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MreHan° *n ^ aPologv ^os tne sufficiency of reamer in de- son in religion, you have confounded christiaIhristian n^Y wit^ ^ inventions of the doctors. The religion, religion of Jesus is not a compound of mystery, absurdity, and persecution. It is not what the divines have made it in their systems. It is not Trinity in Unity j a creed turned into a riddle j nor does it teach the doctrine of a slaughtered God, as a victim of infinite merit, to appease an inexorable Deity. This is a doctrine erroneous and despicable. But the religion of "Jesus is that natural truths which is older than the creation. It is a republication of the pure law of nature, which flows from the reason and fitness of things, and was promulgated by Jesus, the blessed servant of God, at a time when the condition of mankind was miserable j when they were sunk in immorality and wickedness; and had deviated from the paths of virtue, in which theifc happiness lay, and by walking in which alone .they could attain to it. It was for this reasons God was pleased, thro his innate goodness, tojend them an extraordinary person to reclaim them, and so let them right '%. the way of living j that his design in creating them, which was to communicate happiness, might be accomplished. This person was the most glorious of all creatures, and honoured with the title of the only begotten Son of God, that is, his well beloved Son, on account of his miraculous conception, his resurrection from the dead, and his being the promised Messiah, the great Prophet and Savior of the world. We arc all the sons of God, and begotten, which is a figurative expression in the Bible, to express God's acting as a kind father,—to denote the divine paternity, in his producing such beings as we are into a new and happy state of existence, and in his preserving and delivering us from evil, by an active omniscience equal to the intricate ways of men, and to the perilous condition of individuals. Thus Moses tells the Israelites, of the rock which begat thee thou art unmindful And the prophet fays to the Jews —Andfay, to the stock, thou hast begotten me j upbraiding them for their idolatry, at the fame time that they enjoyed every divine blessing under the theocracy. A great number of texts might be brought together to this purpose, to shew the true meaning of the phrase begotten: And as our Lord was more excellent than all other beings, - as he loved righteousness and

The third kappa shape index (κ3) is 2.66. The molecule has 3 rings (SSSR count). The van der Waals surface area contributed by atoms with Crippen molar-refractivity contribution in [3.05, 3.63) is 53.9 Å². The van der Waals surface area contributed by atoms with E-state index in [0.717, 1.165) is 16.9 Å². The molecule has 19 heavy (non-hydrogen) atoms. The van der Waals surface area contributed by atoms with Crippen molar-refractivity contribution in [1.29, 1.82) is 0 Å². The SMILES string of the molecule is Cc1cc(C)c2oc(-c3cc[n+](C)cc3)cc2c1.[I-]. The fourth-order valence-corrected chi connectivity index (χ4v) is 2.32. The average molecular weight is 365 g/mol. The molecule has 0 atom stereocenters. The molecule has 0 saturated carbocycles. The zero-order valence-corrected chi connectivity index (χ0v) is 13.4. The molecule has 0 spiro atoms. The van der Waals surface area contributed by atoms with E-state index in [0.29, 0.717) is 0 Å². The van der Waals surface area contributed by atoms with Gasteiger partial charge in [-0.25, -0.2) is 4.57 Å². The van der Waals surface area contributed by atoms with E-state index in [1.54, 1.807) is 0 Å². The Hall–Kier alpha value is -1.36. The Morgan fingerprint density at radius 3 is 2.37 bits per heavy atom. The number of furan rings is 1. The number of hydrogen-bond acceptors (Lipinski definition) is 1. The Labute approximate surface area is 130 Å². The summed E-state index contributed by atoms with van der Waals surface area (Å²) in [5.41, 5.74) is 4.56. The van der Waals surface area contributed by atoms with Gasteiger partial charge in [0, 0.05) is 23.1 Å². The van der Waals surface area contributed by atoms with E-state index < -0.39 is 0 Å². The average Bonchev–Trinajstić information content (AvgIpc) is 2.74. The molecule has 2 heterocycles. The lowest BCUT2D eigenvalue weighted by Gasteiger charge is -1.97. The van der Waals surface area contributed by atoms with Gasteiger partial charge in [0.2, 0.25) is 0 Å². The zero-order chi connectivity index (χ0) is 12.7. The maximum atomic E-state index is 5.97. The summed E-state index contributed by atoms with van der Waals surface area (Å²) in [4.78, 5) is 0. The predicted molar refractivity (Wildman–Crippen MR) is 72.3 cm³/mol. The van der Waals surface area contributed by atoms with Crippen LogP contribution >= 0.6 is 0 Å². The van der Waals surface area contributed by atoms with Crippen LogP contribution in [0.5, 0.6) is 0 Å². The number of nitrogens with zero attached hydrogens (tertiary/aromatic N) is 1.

hated iniquity more than any one else, and for this reason was anointed with the oyl of gladness, and exalted above his fellows, therefore he is styled the only begotten Son of God. There is no difficulty at all then in forming an idea of the Deity's begetting, or having a begotten Son, since no more rs meant by it than his fending the most perfect creature he could produce, called by the name of Jesus, to save the human race from their sins, by giving them a fine system of morality, a complete draught of natural religion, and intreating them to live according to it. 'With mis surely we oupht not to find fault, but rather with the highest gratitude return our most hearty thanks to our creator, for his beneficence, in fending us a person of so spotless a character, who committed no sin, intended ho fraud, required no divine homage, nor in the least affected to be like God j tho by his power, goodness, and extensive benevolence, he very much resembled him'—in sending such a person to revele doctrines worthy of God, and of men to believe and practise, having a direct tendency so establish virtue, order, and hpppiness in